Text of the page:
18. Biggest hazard to AM radio in all but the smallest of markets is development and real estate values. American towns have expanded out and encompassed many of the huge directional arrays. Imagine that you have been running an AM Radio station and barely eaking out enough money to pay staff and rent (think Weird Al “UHF”) and all of a sudden a developer came to you with many millions for the *land* your towers were sitting on. All you gotta do is go away. Most AM arrays are too expensive to re-build, considering the limited revenue.
    Lotta folks selling out and going dark.

    1. Another thing to consider is the low frequency have insane penatrtion for low power usage. Could be used as Short range wifi. Or used by other devices etc.

      Long range am Will die but uses for spectrum won’t.

  19. As Ukrainian who lives near Kyiv i can say that FM and MW stations are essential in blackout situations and, of course, during war, occupation. In big city in case of total blackout FM – is the only reliable news source. You cant rely on cellular coverage at all as well as other ground communication lines. MW broadcast stations is commercially unviable, but as emergency information source – essential.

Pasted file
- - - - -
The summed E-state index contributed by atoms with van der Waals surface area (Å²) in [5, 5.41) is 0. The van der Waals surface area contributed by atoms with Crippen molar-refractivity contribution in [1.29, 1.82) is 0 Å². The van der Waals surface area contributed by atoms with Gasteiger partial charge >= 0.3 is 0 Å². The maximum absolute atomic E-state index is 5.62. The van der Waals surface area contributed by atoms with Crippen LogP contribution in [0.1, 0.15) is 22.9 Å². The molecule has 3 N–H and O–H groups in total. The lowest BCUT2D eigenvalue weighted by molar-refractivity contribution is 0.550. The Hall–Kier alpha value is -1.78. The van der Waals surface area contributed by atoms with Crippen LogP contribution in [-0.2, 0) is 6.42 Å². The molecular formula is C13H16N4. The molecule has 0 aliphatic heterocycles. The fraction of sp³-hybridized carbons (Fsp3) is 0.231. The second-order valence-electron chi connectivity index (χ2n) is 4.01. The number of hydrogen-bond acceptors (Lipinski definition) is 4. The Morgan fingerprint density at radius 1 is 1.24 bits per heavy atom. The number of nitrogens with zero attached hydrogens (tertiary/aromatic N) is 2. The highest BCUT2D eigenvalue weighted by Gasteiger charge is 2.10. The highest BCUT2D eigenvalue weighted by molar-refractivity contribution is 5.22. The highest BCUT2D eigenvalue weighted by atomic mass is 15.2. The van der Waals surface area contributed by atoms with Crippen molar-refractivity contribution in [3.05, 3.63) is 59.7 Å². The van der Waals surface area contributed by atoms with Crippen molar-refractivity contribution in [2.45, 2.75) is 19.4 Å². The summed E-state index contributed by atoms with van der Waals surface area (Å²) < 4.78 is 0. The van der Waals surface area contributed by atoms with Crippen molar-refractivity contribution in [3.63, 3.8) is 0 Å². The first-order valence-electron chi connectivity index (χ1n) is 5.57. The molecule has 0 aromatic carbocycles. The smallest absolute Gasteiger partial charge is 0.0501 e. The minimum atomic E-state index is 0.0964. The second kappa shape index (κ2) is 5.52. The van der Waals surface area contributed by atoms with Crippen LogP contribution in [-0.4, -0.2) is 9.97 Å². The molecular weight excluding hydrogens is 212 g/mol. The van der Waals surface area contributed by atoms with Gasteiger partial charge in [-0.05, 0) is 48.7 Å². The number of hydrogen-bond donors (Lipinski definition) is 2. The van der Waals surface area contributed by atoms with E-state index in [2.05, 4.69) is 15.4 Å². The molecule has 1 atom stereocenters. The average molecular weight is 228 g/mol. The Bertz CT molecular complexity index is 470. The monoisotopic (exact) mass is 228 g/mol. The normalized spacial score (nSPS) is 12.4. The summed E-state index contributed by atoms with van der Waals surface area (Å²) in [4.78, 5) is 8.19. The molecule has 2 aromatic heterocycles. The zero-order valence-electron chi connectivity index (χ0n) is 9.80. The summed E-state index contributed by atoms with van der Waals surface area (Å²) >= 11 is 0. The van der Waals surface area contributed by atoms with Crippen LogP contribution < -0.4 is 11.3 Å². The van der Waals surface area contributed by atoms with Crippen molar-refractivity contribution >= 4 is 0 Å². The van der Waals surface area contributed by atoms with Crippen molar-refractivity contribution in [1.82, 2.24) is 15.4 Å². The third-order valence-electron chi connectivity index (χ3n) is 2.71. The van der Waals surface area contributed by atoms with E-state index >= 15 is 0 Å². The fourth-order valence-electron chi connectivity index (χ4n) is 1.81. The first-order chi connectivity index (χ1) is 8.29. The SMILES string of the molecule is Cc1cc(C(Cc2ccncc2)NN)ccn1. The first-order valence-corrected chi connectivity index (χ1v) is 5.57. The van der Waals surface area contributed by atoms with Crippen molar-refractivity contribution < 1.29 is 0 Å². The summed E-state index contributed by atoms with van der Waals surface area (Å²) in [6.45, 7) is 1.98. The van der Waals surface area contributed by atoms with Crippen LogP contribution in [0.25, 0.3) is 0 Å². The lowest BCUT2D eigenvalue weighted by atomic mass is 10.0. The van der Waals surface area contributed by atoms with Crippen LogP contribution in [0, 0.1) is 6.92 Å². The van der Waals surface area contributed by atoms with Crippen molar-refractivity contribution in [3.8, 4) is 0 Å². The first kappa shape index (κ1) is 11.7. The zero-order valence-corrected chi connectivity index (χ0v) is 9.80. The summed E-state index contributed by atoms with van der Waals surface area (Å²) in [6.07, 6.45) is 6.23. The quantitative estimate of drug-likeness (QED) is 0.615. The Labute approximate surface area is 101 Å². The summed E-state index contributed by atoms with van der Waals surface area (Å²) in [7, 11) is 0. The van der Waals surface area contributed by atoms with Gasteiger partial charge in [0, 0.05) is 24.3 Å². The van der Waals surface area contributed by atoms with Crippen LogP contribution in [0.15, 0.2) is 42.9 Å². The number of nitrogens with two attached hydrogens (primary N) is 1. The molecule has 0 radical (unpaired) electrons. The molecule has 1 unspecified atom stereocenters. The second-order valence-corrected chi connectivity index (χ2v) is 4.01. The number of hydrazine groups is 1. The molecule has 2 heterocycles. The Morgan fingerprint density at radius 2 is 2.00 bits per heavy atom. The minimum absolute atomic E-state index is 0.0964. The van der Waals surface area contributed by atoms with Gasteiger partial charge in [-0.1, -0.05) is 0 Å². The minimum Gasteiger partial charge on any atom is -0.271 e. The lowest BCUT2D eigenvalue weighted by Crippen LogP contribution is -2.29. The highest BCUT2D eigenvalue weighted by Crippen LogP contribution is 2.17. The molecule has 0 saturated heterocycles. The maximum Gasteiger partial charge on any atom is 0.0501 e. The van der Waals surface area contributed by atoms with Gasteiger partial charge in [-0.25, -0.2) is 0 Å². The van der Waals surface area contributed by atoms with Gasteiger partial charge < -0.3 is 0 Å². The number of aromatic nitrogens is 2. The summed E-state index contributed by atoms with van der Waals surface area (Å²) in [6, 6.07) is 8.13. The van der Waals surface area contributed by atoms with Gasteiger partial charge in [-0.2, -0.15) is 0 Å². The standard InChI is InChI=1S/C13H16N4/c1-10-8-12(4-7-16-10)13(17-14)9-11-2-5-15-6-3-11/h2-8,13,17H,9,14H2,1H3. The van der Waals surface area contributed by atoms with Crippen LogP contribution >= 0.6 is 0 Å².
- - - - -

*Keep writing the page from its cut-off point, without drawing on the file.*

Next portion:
20. I, for one¹, welcome the new spectrum. I have no shortage of ideas what to fill it with for the actual benefit of society:

    IoT devices typically need some cellular infrastructure if they’re not part of very local networks (i.e. your autonomous vacuum is in your wifi, sure, but your autonomous bridge-material supervision system is not), or battery-intense mesh networks. The ability to, rarely and at random, transmit very little data, is the stuff that makes IoT-as-Infrastructure-for-society; as opposed to IoT-so-my-toaster’s-part-of-a-botnet.